Sunday, 3 November 2019

6 Books That Will Help You Fall Back In Love With Reading



Reading has always been something I've loved; but when I graduated from uni in 2017, it took me ages to get back into reading for pleasure. I was so used to reading tricky, heavy, knotty books, and analysing every word on the page, that reading for reading's sake felt impossible.

If you too have fallen out of love with reading, the below six books could be your saving grace. They reminded me that truly great reads don't have to be tricky and deep, highly literary, or well worn classics. They need only be thoughtful and well written: and a great story helps.

Here are six stellar books that will help you fall back in love with reading if you're struggling to get into the groove again. I'd highly recommend you give them a go!

1. Big Little Lies by Liane Moriarty

If you're after a serious page-turner, Big Little Lies is your book. Liane Moriarty writes suspenseful fiction in such a clever way that it doesn't feel dumbed down, overly dramatic or in any way predictable. As soon as I started reading this I was hooked, and couldn't put it down until the last page was turned. I love how she compiles a story in episodes from various characters' perspectives. If you want something quick and easy to read, yet incredibly compelling and well-written, give Big Little Lies a go.

Read Big Little Lies

2. Educated by Tara Westover

After I'd finished Educated I found it incredibly hard to find something quite so fascinating and original to read next. In it, Tara relays what it was like growing up in Utah in a fiercely Mormon family, and coming to realize that the worldview passed down to her might not be as accurate as she'd been led to believe. Her stories are often shocking and inconceivable, as at such a young age she was exposed to immense danger and horrific abuse. You can't help but feel her pain as she's forced to make incredibly difficult choices. Educated is easily one the best things I've read all year, and is a testament to the resilience and strength of human beings; as well as our utter fallibility. I'm already looking forward to reading it again.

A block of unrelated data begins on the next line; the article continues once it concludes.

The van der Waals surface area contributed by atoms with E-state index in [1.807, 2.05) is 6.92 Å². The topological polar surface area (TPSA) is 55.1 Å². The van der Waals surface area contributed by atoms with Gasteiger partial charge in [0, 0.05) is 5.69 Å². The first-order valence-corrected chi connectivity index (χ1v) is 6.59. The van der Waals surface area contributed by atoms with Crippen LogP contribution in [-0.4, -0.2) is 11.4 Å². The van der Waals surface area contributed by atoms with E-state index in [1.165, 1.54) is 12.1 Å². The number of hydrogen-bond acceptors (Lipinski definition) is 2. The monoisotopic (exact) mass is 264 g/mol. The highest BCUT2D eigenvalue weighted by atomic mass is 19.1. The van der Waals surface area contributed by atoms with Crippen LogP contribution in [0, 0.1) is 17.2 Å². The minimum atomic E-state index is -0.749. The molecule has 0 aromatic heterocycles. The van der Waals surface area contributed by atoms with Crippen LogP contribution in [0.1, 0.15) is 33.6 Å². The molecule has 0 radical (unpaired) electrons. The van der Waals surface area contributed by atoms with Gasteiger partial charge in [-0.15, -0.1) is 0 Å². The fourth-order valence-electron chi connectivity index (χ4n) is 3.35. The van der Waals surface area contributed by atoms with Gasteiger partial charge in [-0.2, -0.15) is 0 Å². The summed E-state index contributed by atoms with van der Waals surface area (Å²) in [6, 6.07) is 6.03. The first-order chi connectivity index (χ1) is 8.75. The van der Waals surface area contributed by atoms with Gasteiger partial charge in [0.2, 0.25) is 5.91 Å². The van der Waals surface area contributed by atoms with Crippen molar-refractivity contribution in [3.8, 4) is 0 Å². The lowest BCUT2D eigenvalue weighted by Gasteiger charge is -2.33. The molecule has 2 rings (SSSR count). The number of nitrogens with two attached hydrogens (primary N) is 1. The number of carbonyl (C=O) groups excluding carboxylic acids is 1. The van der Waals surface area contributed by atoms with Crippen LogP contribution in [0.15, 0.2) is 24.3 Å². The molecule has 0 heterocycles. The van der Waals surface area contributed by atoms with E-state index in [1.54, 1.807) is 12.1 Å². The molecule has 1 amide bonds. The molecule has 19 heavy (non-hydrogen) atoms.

Read Educated

3. Normal People by Sally Rooney

Normal People is another really easy read, that has you rooting for the two protagonists from the very first page. Sally Rooney writes incredibly well, with loaded sentences that leave plenty of gaps for the reader to fill. I like that you can take this book at face value, or dig a little deeper into what's implied and what's left unsaid. Her characters are incredibly relatable, yet incredibly complex, making this a refreshing read that stirs complicated emotions as Sally slowly reveals her character's issues and flaws. If you enjoy this, you should definitely try her debut hit Conversations with Friends.

Read Normal People

4. The Tattooist of Auschwitz by Heather Morris

This book tells the true story of Lale Sokolov: a Slovakian Jew who was taken to Auschwitz-Birkenau near the beginning of the Second World War, and tasked with tattooing his fellow prisoners when they arrived. Lale fell in love one of the inmates, and it's against one of the darkest backdrops imaginable that their uplifting tale is told. Lale's story is unforgettable, and shows humanity at its very best and its very worst. The whole book is a lesson in beautiful storytelling, and is a captivating read.

Read The Tattooist of Auschwitz

5. The Wrong Knickers by Bryony Gordon

If you enjoyed Dolly Alderton's 'Everything I Know About Love', you really need to read this. Bryony Gordon's first book is hilariously funny and incredibly honest, as she talks about finding her feet in her twenties, and the trauma, hilarity, chaos and connection that ensued. The book's general air of comedy doesn't take away from the seriousness of some of its subject matter. She writes openly about her struggles with depression, alcohol and drugs. But for anyone riding the roller coaster that is being a twenty-something in a big city - juggling life, friends, relationships and fledgling careers - this is an absolute must-read.

Read The Wrong Knickers

6. Americanah by Chimamanda Ngozi Adichie

Americanah charts the journey of a young Nigerian woman named Ifemelu, who immigrates to the United States to attend university. At its core the book is a love story; but it also explores Ifemelu's experience of America as a non-American black woman, the commodification of race in America, the vacuousness of the American Dream, and the emotional and psychological fall-out of her quest to escape the 'choicelessness' of Lagos. This is an incredibly important book that completely changed the way I thought about race, and is one that everybody needs to read in their lifetime.

Read Americanah

I'd love to hear your book recommendations in the comments.

SHARE:

No comments

© Amy Mace
Blogger Designs by pipdig